This month marks the start of our Classical Concerts Series, which will feature some of the world’s finest musicians, performing the work of the greatest composers who ever lived.
From Russia to Germany, this music endures across the world – but here are some things you might not know…
Rimsky-Korsakov – a bit of a genius
Nikolai Rimsky-Korsakov started out not as a composer but as a naval officer. It was an encounter with musician (and future mentor) Mily Balakirev that inspired him to change course.
Once he did, the results were nothing short of outstanding: Rimsky-Korsakov’s first composition was a full-scale symphony, written before he had even encountered basic harmonic principles. Despite still being only vaguely aware of music composition, he was quickly appointed as a professor at the St Petersburg Academy.
Always ahead of his time, Rimsky-Korsakov’s work was a forerunner of the post-war avant-garde music which would come half a century later. And yet, he was never a fan of modernist music, once telling Stravinsky: “Better not listen to it; you risk getting used to it, and then you might even end up liking it.”
The St Petersburg Symphony Orchestra perform his Scheherazade here on Sunday 22 October. Buy tickets now at Norwich Theatre Royal.
Bach suffered for his music
Johann Sebastian Bach’s Brandenburg Concerto Number 3 is performed by the European Union Chamber Orchestra on 24 March.
Bach was one of the biggest composers of his day, but that doesn’t mean he was willing to waste money on horses. Once, he walked over 200 miles to hear an organist he particularly enjoyed. The performance ended, and Bach got up and walked 200 miles home again.
We’re not expecting you to do that for this concert; take a look at your travel options here.
Beethoven struggled with his hearing
Classic FM describes Ludwig Van Beethoven as “the defining figure in the history of Western music.” On 15 April, the Czech National Symphony Orchestra are here to perform his Piano Concerto Number 5 (The Emperor).
One of the things that makes Beethoven’s output even more impressive is that by the age of 26, he was suffering from tinnitus and beginning to lose his hearing. He was almost completely deaf by the end of his life, and had to ‘hear’ music by feeling the vibrations it made. Nevertheless, he didn’t let that stop him: it was during this period that his wildly inventive ‘Late Quartets’ were composed.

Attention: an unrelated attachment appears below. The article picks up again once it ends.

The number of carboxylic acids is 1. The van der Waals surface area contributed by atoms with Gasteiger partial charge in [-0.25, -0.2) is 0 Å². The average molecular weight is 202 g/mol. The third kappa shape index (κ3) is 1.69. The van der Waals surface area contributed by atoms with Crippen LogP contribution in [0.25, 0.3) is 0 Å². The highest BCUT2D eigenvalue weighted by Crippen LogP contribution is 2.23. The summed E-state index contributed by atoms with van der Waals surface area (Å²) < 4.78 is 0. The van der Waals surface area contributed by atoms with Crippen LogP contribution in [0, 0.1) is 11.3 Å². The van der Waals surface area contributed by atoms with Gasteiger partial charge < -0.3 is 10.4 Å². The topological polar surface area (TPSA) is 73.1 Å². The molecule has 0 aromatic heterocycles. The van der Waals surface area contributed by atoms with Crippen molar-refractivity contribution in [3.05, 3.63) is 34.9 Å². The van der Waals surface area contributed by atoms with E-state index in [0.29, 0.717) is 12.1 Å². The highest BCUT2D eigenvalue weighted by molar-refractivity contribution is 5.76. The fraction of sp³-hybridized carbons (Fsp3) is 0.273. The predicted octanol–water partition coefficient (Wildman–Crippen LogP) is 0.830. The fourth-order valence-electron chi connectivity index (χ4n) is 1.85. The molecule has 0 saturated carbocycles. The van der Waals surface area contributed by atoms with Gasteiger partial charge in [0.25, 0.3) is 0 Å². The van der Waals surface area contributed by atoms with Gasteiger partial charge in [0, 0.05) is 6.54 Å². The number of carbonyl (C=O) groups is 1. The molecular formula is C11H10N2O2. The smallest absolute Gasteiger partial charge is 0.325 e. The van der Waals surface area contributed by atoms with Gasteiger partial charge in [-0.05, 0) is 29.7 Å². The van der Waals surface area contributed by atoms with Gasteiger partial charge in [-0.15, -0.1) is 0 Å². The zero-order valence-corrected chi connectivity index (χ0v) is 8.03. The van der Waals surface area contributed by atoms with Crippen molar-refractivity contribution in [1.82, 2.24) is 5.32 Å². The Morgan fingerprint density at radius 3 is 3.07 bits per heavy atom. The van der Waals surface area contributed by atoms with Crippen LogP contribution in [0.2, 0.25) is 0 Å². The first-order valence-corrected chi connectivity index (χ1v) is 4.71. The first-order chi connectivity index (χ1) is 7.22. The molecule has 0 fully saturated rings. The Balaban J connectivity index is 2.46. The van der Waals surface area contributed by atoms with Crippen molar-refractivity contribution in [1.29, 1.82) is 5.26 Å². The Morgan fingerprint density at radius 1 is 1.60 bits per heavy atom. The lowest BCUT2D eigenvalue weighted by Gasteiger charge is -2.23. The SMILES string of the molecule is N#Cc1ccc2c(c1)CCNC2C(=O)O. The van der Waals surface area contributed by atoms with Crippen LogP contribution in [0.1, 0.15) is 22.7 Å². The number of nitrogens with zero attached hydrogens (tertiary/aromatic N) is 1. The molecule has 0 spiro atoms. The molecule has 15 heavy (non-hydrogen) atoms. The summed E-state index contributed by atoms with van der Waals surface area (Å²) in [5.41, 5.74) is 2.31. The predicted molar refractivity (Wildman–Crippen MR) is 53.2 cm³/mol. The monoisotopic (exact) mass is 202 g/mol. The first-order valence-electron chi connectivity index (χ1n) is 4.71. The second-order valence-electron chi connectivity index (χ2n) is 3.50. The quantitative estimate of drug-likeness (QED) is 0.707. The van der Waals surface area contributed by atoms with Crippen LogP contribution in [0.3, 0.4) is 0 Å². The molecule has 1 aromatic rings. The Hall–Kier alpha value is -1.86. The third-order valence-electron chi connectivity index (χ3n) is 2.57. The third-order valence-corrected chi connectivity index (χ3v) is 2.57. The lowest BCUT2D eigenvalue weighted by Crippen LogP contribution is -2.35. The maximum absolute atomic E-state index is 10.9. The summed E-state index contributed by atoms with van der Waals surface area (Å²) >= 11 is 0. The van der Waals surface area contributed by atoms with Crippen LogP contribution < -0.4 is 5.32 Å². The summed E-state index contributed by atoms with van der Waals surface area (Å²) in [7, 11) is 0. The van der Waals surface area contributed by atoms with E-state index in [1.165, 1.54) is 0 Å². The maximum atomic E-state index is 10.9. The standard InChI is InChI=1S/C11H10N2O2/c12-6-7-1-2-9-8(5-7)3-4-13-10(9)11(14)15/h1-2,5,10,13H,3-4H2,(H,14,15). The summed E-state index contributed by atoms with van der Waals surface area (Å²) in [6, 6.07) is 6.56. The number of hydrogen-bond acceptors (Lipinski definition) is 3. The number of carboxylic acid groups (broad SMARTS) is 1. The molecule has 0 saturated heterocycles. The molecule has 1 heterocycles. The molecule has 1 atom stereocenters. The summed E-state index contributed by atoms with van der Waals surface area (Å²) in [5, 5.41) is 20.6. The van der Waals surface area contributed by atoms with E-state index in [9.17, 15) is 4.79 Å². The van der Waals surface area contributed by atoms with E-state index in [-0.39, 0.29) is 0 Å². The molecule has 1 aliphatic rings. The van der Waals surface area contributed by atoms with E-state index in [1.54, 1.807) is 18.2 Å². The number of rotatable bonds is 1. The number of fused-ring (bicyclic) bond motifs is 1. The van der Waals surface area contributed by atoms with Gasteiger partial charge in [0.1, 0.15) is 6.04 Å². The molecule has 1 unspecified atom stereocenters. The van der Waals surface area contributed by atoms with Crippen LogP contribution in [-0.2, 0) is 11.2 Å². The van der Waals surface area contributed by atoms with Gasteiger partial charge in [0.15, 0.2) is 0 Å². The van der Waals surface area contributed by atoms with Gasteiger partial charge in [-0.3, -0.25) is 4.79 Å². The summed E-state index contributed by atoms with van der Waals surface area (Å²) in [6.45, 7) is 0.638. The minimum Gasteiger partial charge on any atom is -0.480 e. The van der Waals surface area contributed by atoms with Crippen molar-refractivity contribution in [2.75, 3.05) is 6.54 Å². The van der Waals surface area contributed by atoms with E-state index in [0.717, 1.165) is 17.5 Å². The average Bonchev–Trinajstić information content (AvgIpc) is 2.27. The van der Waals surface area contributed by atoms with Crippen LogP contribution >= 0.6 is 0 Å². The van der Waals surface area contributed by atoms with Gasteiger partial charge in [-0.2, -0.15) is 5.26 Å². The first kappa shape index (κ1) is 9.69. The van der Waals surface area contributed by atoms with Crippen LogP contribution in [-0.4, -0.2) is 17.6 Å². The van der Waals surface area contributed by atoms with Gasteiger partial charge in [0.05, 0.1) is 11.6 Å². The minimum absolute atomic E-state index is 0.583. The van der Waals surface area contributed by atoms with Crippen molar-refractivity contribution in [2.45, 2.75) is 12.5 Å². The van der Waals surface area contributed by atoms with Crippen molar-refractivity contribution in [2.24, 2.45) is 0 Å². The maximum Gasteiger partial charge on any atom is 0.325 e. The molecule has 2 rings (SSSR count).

Rachmaninov wasn’t very popular
Sergei Rachmaninov is undeniably one of history’s greatest and most influential composers – but that doesn’t mean he was popular with his contemporaries!
Stravinsky once called him “a six-and-a-half foot tall scowl,” and critics of the day weren’t much kinder.
Nevertheless, Rachmaninov produced a stream of incredible work, starting with his Piano Concerto Number One, composed when he was still a student.
He can be rather more proud of himself for upsetting the USSR, who described The Bells (a choral symphony based on the work of Edgar Allen Poe) as ‘decadent’ and ‘composed by an enemy of Russia: Sergei Rachmaninov.’
The St Petersburg Symphony Orchestra will be joined by soloist Peter Donohoe to perform Rachmaninov’s Piano Concerto Number 4.
It’s lucky Schubert hated teaching
Despite showing a knack for composing from the age of just 10, Austrian composer Franz Schubert decided to follow his father into teaching.
As it turned out, it was his hatred of the job that inspired him to put the effort in, and he became one of the most prolific composers around. In his very first year as a teacher, he produced his first masterpiece (Gretchen At Her Spinning Wheel), before going on to produce an enormous quantity of ground-breaking music, all while still working full-time.
Once he had made his name, Schubert was able to quit – and with little money to show for it, he relied on the generosity of his adoring fans.
Schubert’s Symphony Number 8 (popularly known as the Unfinished Symphony) will be performed by the Czech National Symphony Orchestra.